As Google Chrome 100 arrives, we tried version 1.0 on Windows 11 to see how far it's come

Google Chrome 1 and Chrome 100 icons
(Image credit: Future)

In the mid-2000s, Google was known for announcing joke software for April Fools Day that we all knew wouldn't ever be made. So, when its new web browser, Google Chrome first arrived in September 2008, users had thought that the company had delayed the joke by a few months.

Since its arrival, Chrome has seen many changes and revamps, to the point where it's the most-used web browser in the world. It's now also been made available on smartphones and tablets, further changing how we browse the web.

Google is now about to launch version 100, and as it's close to April 1, we wouldn't be surprised if there's a major new feature or two coming to the update, perhaps as a hint to its April Fool gags of yore, or to tie in with Google Mail's launch, which actually launched on April 1 2004.

With this in mind, we tracked down version 1.0 of Google Chrome and tried it in Windows 11 to see how it handles modern websites... or if it is even usable.

Using Google Chrome 1.0 in 2022

Google Chrome version 1.0 About screen in Windows 11

(Image credit: TechRadar)

The internet of 2008 was very different from what we use in 2022. It was a year when Apple's App Store launched alongside the iPhone 3G, and we were all still trying to get used to browsing the web on our smartphones.

Trying to play a 4K video on YouTube back then would have been an impossible task, and streaming Banjo Kazooie on Game Pass through Chrome would have been as likely as seeing Mario come to the Steam Deck in a sequel to Half Life.

After finding version 1.0.154 of Chrome, released on December 11 2008, we installed it and saw the familiar layout of the web browser, but in a shade of light blue that seemed to be a constant presence in these early versions. Tabs were still relatively new at the time, with Mozilla's Firefox, and Apple's Safari having had the feature for only a few years at the time.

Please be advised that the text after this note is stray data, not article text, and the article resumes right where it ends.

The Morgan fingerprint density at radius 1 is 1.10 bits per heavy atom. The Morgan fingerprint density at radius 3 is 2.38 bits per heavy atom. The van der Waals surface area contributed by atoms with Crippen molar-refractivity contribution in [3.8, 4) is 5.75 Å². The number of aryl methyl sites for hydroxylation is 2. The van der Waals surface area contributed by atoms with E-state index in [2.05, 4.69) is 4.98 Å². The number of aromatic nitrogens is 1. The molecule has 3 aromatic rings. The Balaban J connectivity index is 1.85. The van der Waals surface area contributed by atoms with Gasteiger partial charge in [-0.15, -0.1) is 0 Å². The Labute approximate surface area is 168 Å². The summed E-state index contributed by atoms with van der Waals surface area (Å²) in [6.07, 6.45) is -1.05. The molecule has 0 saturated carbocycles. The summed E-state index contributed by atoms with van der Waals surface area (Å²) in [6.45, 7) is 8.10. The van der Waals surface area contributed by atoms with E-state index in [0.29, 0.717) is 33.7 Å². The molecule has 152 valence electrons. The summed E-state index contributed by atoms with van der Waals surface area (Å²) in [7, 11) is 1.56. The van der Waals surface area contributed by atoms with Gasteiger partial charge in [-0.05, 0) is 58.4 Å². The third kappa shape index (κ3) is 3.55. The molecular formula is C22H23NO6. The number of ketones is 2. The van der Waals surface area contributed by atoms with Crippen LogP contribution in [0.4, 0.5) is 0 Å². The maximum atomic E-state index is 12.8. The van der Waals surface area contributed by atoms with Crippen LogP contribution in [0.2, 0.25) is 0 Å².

But tabs defined Chrome, encouraging you to press the '+' button to open multiple tabs for the sites you wanted to visit.

And this is where the troubles began for us.

As the above screenshots show, loading up our Apple Studio review brought up the text, but it was the only aspect we could decipher. Chrome 1.0 couldn't render the photos or any sections correctly. Some would load up, but they would be stretched to the point that they would be pixelated. We thought we'd go to YouTube to see how this would fare, and not only did it show the mobile version, but nothing was displaying correctly anyway; only YouTube's logo.

There were other times when we would visit other sites, and we would receive a pop-up saying 'You're using an old version, please upgrade your browser.' Ignoring this would try to display the website in question regardless, but none of them worked. Ironically, searching for trees in Google was the one website that did show correctly, albeit in its mobile version.

Google Chrome 1 preferences

(Image credit: TechRadar)

Looking around Chrome 1.0.154's features, it's as barebones as you would expect for a web browser that was officially two months old at the time. There's a Preferences section, but nothing in the way of themes and web extensions that today's web browsers offer.

The idea of doing some work in this version of Chrome through Google Docs or Apple's Pages is impossible - this was an era of the internet where you'd be browsing the web to be rid of boredom or to find the answer to something.

While it was a short-lived trip using one of the first versions of Google Chrome, it's at least showed us how far Chrome - and the internet itself - has come.

In 2022, playing Sea of Thieves or watching the upcoming Star Wars series Obi-Wan Kenobi in 4K, is seen as a normal task in Chrome. After 100 versions and almost 14 years of Chrome, it only makes us wonder as to what version 200 could bring, and the devices we'll be browsing the web on then.

Daryl Baxter
Software & Downloads Writer

Daryl had been freelancing for 3 years before joining TechRadar, now reporting on everything software-related. In his spare time, he's written a book, 'The Making of Tomb Raider'. His second book, '50 Years of Boss Fights', came out in June 2024, and has a newsletter called 'Springboard'. He's usually found playing games old and new on his Steam Deck and MacBook Pro. If you have a story about an updated app, one that's about to launch, or just anything Software-related, drop him a line.